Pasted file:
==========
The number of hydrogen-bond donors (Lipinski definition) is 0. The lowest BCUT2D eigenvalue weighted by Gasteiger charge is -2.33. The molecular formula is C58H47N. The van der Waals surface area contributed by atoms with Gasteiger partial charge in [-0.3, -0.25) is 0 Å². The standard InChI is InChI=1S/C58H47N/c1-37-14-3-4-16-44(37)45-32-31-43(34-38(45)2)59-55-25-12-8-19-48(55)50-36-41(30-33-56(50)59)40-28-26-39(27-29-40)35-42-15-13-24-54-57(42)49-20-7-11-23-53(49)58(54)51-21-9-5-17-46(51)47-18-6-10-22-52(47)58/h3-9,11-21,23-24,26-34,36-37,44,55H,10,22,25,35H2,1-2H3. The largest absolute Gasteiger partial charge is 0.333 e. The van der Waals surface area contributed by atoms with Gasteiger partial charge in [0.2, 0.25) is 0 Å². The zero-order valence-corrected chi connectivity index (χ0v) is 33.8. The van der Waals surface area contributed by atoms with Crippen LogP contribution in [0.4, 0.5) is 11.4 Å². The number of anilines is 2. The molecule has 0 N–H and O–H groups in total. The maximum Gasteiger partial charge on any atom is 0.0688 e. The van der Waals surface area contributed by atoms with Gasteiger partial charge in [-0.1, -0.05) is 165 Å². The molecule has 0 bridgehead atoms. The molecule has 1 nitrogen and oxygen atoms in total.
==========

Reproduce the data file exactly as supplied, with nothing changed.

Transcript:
The number of hydrogen-bond donors (Lipinski definition) is 0. The lowest BCUT2D eigenvalue weighted by Gasteiger charge is -2.33. The molecular formula is C58H47N. The van der Waals surface area contributed by atoms with Gasteiger partial charge in [-0.3, -0.25) is 0 Å². The standard InChI is InChI=1S/C58H47N/c1-37-14-3-4-16-44(37)45-32-31-43(34-38(45)2)59-55-25-12-8-19-48(55)50-36-41(30-33-56(50)59)40-28-26-39(27-29-40)35-42-15-13-24-54-57(42)49-20-7-11-23-53(49)58(54)51-21-9-5-17-46(51)47-18-6-10-22-52(47)58/h3-9,11-21,23-24,26-34,36-37,44,55H,10,22,25,35H2,1-2H3. The largest absolute Gasteiger partial charge is 0.333 e. The van der Waals surface area contributed by atoms with Gasteiger partial charge in [0.2, 0.25) is 0 Å². The zero-order valence-corrected chi connectivity index (χ0v) is 33.8. The van der Waals surface area contributed by atoms with Crippen LogP contribution in [0.4, 0.5) is 11.4 Å². The number of anilines is 2. The molecule has 0 N–H and O–H groups in total. The maximum Gasteiger partial charge on any atom is 0.0688 e. The van der Waals surface area contributed by atoms with Gasteiger partial charge in [-0.1, -0.05) is 165 Å². The molecule has 0 bridgehead atoms. The molecule has 1 nitrogen and oxygen atoms in total.